I’m a huge fan of horror anthologies. Give me a classic Amicus horror like Dr. Terrors House of Horrors or Asylum; The Monster Club straight from the 80s; or the more recent Tales of Halloween-I’ll watch them all. I was excited to hear there was a new anthology coming out, helmed by Mick Garris (The Stand, Sleepwalkers) who enlisted horror directors Joe Dante (The Howling), David Slade (30 Days of Night), Alejandro Brugues (Juan of the Dead), and Ryuhei Kitamura (The Midnight Meat Train) to direct their own unique segments for Nightmare Cinema.
Five unsuspecting people end up at the historic Rialto Theatre where they witness a cinematic premonition of their fates on the big screen. The show is presented by the Projectionist (Mickey Rourke), a gnarly looking overseer of the theatre. He is as harsh as he looks, and the visitors must endure their personalized screenings until the bitter end.
The five shorts in the anthology are pretty diverse, so there’ll be something for everyone. Take for example the surrealist “This Way to Egress”, where Helen (Elizabeth Reaser, Twilight, The Haunting of Hill House) awaits her doctor’s appointment with her two petulant sons. Shot in stark black and white, Helen’s unease is clear as her surroundings become strangely apocalyptic and the people around her more distorted. It’s my favorite of all the segments, giving an old school Twilight Zone feel. Then there’s “Mashit”, a gore-filled splatter fest starring Maurice Bernard of General Hospital fame playing a less-than-perfect priest who heads a catholic school. The students are being tormented by a demonic force and he must find his courage and faith to battle it. If you’re looking for a more exploitation, drive-in feel, this is the segment for you. There’s also the plastic surgery nightmare “Mirari”, with 80s veteran actor Richard Chamberlain; the slasher trope with a twist “The Thing in the Woods”; and “Dead”, with Annabeth Gish and a great performance by Faly Rakotohavana, who plays a teen victim of a carjacking dealing with the consequences of a near death experience.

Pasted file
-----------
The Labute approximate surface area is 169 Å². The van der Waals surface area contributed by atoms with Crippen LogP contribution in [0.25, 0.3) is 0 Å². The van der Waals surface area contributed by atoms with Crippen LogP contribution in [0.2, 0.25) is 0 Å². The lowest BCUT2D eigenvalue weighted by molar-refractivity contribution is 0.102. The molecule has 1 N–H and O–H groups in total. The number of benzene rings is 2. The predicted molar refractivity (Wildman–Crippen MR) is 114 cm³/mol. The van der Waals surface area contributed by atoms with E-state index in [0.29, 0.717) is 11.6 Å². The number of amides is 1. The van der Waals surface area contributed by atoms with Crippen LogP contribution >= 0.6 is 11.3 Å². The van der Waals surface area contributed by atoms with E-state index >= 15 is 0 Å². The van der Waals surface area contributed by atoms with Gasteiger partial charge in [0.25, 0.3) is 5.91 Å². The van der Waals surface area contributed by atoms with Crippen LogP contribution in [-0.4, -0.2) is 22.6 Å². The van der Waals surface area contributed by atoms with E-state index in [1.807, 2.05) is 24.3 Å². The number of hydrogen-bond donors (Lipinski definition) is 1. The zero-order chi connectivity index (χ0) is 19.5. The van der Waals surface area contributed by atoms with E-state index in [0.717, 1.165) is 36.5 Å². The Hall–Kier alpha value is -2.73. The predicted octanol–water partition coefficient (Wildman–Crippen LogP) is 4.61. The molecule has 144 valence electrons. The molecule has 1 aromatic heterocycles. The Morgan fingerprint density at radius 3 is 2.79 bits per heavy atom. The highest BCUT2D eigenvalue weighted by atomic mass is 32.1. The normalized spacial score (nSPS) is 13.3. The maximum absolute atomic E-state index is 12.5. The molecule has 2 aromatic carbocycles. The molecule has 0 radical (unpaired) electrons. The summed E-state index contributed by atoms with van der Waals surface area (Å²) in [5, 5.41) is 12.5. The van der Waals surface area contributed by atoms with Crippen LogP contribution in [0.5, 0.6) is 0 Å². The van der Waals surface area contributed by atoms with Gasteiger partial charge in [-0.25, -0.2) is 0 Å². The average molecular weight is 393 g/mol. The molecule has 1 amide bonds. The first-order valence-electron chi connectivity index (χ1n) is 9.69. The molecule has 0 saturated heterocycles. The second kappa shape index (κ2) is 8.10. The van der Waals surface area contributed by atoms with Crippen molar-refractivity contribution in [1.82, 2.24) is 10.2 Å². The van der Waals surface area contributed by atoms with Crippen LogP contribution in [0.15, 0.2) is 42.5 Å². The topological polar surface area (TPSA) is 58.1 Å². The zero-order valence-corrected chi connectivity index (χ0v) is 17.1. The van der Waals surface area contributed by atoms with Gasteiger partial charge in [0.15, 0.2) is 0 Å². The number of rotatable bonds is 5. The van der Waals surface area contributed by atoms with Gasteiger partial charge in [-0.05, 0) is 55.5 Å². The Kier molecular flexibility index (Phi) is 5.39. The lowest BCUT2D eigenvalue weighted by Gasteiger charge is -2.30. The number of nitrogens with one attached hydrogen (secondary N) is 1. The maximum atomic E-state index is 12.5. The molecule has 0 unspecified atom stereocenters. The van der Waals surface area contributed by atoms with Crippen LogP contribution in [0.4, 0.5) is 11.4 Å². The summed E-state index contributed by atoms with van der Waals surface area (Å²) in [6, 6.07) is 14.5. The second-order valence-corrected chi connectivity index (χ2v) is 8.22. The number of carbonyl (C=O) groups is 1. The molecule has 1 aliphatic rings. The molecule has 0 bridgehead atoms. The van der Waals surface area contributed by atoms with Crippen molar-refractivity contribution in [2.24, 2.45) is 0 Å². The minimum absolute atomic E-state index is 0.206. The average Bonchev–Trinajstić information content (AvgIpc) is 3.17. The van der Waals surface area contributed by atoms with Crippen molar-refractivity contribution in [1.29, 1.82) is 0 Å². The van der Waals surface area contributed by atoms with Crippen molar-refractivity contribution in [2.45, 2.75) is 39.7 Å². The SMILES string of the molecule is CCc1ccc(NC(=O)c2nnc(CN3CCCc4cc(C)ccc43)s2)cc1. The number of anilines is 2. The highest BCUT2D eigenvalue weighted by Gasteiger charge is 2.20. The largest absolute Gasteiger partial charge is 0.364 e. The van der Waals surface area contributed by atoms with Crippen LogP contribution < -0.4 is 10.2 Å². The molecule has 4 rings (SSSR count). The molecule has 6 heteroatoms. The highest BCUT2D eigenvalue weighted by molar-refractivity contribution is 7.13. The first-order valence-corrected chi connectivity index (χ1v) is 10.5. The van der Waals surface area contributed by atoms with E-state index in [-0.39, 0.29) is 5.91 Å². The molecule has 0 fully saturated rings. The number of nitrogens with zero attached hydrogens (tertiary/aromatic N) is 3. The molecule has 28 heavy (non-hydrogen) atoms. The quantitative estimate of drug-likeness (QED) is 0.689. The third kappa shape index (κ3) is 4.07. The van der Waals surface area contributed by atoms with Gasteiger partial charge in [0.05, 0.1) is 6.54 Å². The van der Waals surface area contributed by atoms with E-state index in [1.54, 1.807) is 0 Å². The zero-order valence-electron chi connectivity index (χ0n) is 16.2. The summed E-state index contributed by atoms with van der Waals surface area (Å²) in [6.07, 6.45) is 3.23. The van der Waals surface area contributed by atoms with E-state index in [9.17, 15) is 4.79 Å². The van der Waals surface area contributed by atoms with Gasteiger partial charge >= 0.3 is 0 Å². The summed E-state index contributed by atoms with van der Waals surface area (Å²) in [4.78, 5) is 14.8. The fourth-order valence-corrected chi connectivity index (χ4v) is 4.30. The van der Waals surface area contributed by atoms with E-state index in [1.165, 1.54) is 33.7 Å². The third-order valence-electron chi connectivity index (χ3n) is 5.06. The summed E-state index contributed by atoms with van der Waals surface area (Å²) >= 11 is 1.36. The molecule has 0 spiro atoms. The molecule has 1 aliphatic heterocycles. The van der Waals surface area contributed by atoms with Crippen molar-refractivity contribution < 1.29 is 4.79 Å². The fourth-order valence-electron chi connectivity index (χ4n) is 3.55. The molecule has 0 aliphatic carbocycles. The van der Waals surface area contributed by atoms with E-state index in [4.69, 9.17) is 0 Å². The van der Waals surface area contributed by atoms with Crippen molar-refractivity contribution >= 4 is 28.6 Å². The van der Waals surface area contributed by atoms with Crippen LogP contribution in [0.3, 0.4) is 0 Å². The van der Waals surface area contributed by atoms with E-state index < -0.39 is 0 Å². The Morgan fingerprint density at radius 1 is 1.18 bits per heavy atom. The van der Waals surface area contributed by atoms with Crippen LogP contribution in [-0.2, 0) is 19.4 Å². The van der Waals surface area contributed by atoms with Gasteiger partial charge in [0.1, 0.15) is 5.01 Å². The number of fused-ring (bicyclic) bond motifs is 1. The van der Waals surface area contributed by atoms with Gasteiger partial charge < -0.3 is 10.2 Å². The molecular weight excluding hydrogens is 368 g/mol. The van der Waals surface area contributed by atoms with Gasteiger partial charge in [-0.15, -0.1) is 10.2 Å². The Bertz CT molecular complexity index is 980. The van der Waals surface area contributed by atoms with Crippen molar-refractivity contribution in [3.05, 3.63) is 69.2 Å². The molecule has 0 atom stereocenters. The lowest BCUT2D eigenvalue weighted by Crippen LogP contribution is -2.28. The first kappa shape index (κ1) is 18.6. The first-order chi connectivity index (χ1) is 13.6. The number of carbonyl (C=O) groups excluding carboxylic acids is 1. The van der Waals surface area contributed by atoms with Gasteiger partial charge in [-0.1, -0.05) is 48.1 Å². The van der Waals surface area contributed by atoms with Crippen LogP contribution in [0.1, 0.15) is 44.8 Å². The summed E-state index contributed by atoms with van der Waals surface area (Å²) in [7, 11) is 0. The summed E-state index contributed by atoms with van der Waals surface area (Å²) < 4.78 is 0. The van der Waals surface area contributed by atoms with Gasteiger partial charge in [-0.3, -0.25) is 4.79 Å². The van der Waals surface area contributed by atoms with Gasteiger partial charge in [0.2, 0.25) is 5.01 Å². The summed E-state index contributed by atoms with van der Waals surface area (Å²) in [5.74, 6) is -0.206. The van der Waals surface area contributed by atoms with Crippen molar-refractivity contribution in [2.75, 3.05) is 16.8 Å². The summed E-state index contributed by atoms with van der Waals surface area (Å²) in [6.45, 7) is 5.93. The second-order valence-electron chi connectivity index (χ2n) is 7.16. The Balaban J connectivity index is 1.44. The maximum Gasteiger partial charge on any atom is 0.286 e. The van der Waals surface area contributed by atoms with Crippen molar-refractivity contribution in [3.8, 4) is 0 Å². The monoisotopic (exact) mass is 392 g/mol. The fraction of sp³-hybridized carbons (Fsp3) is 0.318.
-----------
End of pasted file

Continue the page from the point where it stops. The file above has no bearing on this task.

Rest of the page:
This latest edition to the anthology genre is a lot of fun, and it feels like the directors enjoyed doing their segments too. I matched up only two directors with the correct segments because the style of each one is really out of character for them, so I suggest trying to avoid spoilers of who directed what for a challenge. Along with Rakotohavana, Reaser was riveting as a woman hanging on to her last hope, and Mickey Rourke was his usual intense self which is what any fan of his would want.
If you’re looking for variety, I’d definitely check out Nightmare Cinema. It’s got schlock, scares and scads of fun for all the anthology enthusiasts out there.